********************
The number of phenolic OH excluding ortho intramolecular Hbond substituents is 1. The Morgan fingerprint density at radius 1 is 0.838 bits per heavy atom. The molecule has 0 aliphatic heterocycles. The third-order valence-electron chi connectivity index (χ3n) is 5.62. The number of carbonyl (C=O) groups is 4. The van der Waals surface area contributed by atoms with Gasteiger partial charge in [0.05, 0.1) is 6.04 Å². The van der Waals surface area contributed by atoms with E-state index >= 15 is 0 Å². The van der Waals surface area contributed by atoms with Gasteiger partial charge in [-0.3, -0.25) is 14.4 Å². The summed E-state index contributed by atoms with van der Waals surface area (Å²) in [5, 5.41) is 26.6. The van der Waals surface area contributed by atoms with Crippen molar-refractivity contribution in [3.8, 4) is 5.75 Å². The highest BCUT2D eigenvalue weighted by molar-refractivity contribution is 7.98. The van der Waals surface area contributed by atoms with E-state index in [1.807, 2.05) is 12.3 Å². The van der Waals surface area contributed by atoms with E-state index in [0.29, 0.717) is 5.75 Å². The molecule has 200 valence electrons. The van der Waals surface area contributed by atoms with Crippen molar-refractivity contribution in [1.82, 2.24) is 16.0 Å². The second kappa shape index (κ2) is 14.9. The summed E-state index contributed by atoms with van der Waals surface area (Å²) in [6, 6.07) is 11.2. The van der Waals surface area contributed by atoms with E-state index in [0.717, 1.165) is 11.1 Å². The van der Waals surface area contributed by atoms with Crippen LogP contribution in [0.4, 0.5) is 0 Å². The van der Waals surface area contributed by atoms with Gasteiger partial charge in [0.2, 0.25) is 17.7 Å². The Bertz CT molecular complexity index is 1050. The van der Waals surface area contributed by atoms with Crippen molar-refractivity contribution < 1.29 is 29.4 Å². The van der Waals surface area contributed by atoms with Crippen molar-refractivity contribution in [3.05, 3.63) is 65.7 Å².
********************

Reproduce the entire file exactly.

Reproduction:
The number of phenolic OH excluding ortho intramolecular Hbond substituents is 1. The Morgan fingerprint density at radius 1 is 0.838 bits per heavy atom. The molecule has 0 aliphatic heterocycles. The third-order valence-electron chi connectivity index (χ3n) is 5.62. The number of carbonyl (C=O) groups is 4. The van der Waals surface area contributed by atoms with Gasteiger partial charge in [0.05, 0.1) is 6.04 Å². The van der Waals surface area contributed by atoms with E-state index >= 15 is 0 Å². The van der Waals surface area contributed by atoms with Gasteiger partial charge in [-0.3, -0.25) is 14.4 Å². The summed E-state index contributed by atoms with van der Waals surface area (Å²) in [5, 5.41) is 26.6. The van der Waals surface area contributed by atoms with Crippen molar-refractivity contribution in [3.8, 4) is 5.75 Å². The highest BCUT2D eigenvalue weighted by molar-refractivity contribution is 7.98. The van der Waals surface area contributed by atoms with E-state index in [1.807, 2.05) is 12.3 Å². The van der Waals surface area contributed by atoms with E-state index in [0.29, 0.717) is 5.75 Å². The molecule has 200 valence electrons. The van der Waals surface area contributed by atoms with Crippen molar-refractivity contribution in [1.82, 2.24) is 16.0 Å². The second kappa shape index (κ2) is 14.9. The summed E-state index contributed by atoms with van der Waals surface area (Å²) in [6, 6.07) is 11.2. The van der Waals surface area contributed by atoms with E-state index in [0.717, 1.165) is 11.1 Å². The van der Waals surface area contributed by atoms with Crippen LogP contribution in [0.4, 0.5) is 0 Å². The van der Waals surface area contributed by atoms with Gasteiger partial charge in [0.2, 0.25) is 17.7 Å². The Bertz CT molecular complexity index is 1050. The van der Waals surface area contributed by atoms with Crippen molar-refractivity contribution < 1.29 is 29.4 Å². The van der Waals surface area contributed by atoms with Crippen molar-refractivity contribution in [3.05, 3.63) is 65.7 Å².